They came from all parts of the country to bid farewell to a lawyer, a friend, politician, women’s rights activist, confidant, social worker, wife, mother.
But it was the provocative homily of Catholic Priest, Fr. Branker John, the main celebrant at the funeral mass, which provided food for thought.
Fr. Branker John hailed the late Noreen John as “a woman with a great big heart, who loved people and she served well.”
John was the former Director of the Legal Aid Clinic in Dominica. She was a lawyer in private practice.
Fr. Branker, who is the parish priest of St. Patrick’s church in Grand Bay, the birth place of Noreen John, was the chief celebrant at the funeral. He was joined by Monsignors Eustace Thomas and William Jno Lewis and Fr. Mama and Bishop Gabriel Malzaire.
“Much will be said for many years to come. She (Noreen) will be missed by many in Grand Bay her community and Dominica. She was like yeast in the dough. She was present and making a significant difference, with no drama and fanfare, for the development of others,” he said.
He continued, “A woman with a great big heart, she loved and she served……She loved because she believes this is what we are created to do. She was committed to family and duty to serve and serve well with class.”
He called on the faithful to reform their community and self before speaking about reform in any way. “The way things work, I must first reform myself. Before we can talk about reform or enhancing or change anything, we have to first look at ourselves and the tendency to resist growth in ourselves. Self-reform comes first…that’s the word of God. Take the speck from your eyes first before your look at others. To reform my community I must first reform myself,” the priest stated.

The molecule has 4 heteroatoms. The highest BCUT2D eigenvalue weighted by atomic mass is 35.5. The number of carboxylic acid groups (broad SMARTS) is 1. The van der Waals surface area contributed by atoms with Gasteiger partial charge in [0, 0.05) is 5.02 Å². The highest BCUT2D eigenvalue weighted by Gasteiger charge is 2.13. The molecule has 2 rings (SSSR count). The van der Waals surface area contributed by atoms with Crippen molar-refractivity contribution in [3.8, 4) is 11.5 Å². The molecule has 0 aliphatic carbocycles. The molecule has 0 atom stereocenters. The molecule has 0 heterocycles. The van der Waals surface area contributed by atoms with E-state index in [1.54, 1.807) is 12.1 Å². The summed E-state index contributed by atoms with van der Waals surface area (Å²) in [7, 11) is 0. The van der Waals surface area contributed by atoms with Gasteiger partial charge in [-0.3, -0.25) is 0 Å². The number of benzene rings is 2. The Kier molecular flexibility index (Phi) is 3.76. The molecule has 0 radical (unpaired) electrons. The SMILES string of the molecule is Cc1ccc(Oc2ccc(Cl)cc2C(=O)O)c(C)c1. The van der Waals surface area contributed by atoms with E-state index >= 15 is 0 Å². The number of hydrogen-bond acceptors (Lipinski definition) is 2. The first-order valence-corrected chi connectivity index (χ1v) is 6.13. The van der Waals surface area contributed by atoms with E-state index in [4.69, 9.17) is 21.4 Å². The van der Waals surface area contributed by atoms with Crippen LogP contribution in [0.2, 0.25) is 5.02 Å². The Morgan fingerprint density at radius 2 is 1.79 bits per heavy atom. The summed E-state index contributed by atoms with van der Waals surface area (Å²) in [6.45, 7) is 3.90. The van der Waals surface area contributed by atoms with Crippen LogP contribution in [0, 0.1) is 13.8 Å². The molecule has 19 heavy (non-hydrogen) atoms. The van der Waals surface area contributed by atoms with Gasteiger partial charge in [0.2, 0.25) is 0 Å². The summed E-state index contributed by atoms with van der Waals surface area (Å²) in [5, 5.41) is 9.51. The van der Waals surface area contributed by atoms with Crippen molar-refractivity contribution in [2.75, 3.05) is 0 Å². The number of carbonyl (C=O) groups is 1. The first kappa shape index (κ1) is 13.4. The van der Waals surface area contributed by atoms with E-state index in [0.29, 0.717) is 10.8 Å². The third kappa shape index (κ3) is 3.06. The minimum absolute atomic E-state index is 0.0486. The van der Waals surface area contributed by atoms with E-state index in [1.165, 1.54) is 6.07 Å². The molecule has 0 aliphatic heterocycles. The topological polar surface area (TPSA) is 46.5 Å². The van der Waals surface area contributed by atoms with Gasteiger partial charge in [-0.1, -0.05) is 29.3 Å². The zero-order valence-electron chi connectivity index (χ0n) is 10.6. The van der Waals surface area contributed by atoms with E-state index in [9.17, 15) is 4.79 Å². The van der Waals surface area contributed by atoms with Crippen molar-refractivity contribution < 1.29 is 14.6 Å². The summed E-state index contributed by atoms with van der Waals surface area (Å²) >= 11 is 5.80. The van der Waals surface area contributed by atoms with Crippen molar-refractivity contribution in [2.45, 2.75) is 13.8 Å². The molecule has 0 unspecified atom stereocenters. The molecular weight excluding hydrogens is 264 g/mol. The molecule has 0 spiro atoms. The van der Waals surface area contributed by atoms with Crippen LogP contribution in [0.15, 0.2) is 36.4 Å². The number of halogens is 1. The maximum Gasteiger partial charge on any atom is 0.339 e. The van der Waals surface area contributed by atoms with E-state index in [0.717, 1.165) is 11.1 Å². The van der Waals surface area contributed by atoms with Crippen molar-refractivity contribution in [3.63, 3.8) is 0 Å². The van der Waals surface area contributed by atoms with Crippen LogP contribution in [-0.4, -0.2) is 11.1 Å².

He continued, “But as we prepare to live time in the passage of seconds and minutes, hours and days, we are reminded to love one another and forgive each other. Noreen was passionate about family and friends. I am sure that there were times family and friends offended her but she learnt to love and forgive.”
Forgiveness, he said, is “a process, sometimes a very long process….but we are commanded to desire to forgive those who hurt us. If we do not forgive those who offend us, Jesus tells us then how do we expect our Heavenly Father to forgive us.”
“We are in transit,” Fr. John reminded the congregation, “We are about to leave and go to the next world to be judged based on how we loved.”
He added, “Our sister Noreen gave us an example of duty and ethical service; she was a generous and big-hearted lady. Our sister was supposed to be on the ballot for the upcoming elections but she will not be. We do not know the moment and time, Jesus Christ is the only one who knows it. So, while we are in time, we ought to move with haste for the reform of ourselves,” the priest said.
Among those present at the funeral mass were former president of Dominica Eluid Williams and his wife, opposition leader Lennox Linton and his wife, Deputy Speaker of the Dominica House of Assembly and DLP candidate for the Grand Bay constituency Edward Registe, High Court Judges Bernie Stephenson and Victoria Charles-Clarke, members of the legal fraternity in Dominica, General Secretary of the Dominica Public Service Union (DPSU) Thomas Letang, former Director of the Small Projects Assistance Team (SPAT) Joey Peltier, among others.
After the funeral her body was taken to her home village of Grand Bay where it was laid to rest.